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Win 2k8 server which has IIS 7, SQL Server 2008 installed, 5Tb disk space and is part of the domain, is running an asp.net web application under windows authentication.

The website is used per day at working hours by 15 users concurrently.

All of the data is stored in SQL Server database and file systems.

The system is important to business but is not the primary source of making money - its more of management tool. Therefore the data inside the db and files is very important.

What should be my disaster recovery strategy?

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Not programming-related --> really belongs on dba.stackexchange.com where DBA's hang out - they'll know how to work with this –  marc_s Nov 26 '11 at 13:42
what about the fact that it is a asp.net application that is running on a web server? –  InfoLearner Nov 26 '11 at 13:47
That would make it a better fit for ServerFault.com. (I think there's a bit of overlap in any such question) –  David Stratton Nov 26 '11 at 13:50
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closed as off topic by marc_s, David Stratton, Pleun, Brad Larson, Richard Nov 27 '11 at 8:20

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2 Answers

up vote 1 down vote accepted

Desaster Recovery Strategies depend on several factors:

  • desaster scenarios you need to mitigate
  • desaster probability
  • desaster consequences for business

Each of the above needs to be assessed before you can define a robust desaster recovery strategy - some relevant questions (there are much more):

  • Is the data reproducible (i.e. by some calculation/transformation of data from other sources etc. ) ?
  • What is the maximum acceptable downtime ?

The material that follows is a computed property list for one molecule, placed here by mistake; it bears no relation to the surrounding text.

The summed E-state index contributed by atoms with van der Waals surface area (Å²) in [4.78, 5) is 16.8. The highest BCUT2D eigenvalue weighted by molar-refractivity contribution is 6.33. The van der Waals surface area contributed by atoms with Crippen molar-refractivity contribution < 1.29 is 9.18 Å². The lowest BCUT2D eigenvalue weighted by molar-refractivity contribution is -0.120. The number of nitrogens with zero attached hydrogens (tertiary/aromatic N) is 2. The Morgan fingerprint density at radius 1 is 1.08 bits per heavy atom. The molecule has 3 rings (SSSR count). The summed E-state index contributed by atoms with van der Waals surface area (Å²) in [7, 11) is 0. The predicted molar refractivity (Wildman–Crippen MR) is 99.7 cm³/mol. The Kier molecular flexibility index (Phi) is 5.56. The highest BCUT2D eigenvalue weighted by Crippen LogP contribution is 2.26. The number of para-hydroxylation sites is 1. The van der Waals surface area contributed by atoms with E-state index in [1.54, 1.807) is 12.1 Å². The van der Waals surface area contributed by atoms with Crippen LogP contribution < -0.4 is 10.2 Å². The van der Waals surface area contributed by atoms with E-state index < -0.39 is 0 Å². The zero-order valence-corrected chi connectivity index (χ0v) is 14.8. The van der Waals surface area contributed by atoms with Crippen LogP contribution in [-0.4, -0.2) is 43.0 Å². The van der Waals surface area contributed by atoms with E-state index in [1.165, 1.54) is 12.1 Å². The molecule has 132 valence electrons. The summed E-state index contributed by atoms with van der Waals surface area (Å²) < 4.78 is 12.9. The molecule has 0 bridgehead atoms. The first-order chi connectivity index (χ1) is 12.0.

• Is some external catastrophe part of desaster scenario (like a Tornado and/or electricity failure...) ?
  • Is willfull damage to the system something you need to account for (like a Hacker attack or similar) ?
  • What is the cost to rebuild the system ?
  • What is the probability and cost of failure for each relevant (according to your business needs) desaster scenario ?
  • Is it necessary to be able to go back in time (i.e. to account for logical errors that changed data in unwanted ways) ?
  • Are there any "internal attack vector" to secure the system against ?

Depending on the answers to the questions above etc. you can choose different strategies to mitigate your risks - for example:

  • Is a multi-site / redundancy (online and/or offline) strategy relevant (different physical location for example or encrypted cloud storage etc.) ?
  • Is a backup mechanism in place ? Is it sufficient ?
  • How do the DB and the filesystem relate (i.e. when you backup both independently there could be a consistency problem!) ?
  • Does the restore mechanisms offered by your backup solution meet expectations (i.e. consistency, speed, how long does a restore take etc.) ?

Whatever strategy you employ you need to keep the following in mind:

  • Document it thoroughly
  • Get management approval (that all relevant scenarios are represented and that all needed measures for dealing with them are up to their expectations!)
  • Test it regularly (i.e. simulate the scenarios and follow the documented procedures to check whether it works and/or needs modification)
  • Include the cost etc. for the strategy in the budget of the system/application as mandatory (no changes without decision from the process/busisness owners)
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If you're looking for a full disaster recovery package, I'd recommend one of the many remote backup solutions with SQL Database plug-ins. We use one that takes a full backup on first install (remotely over the broadband connection). After that, it takes incremental every night. We can then do a full restore of everything (OS, IIS, SQL) for any day within the last 2 months.

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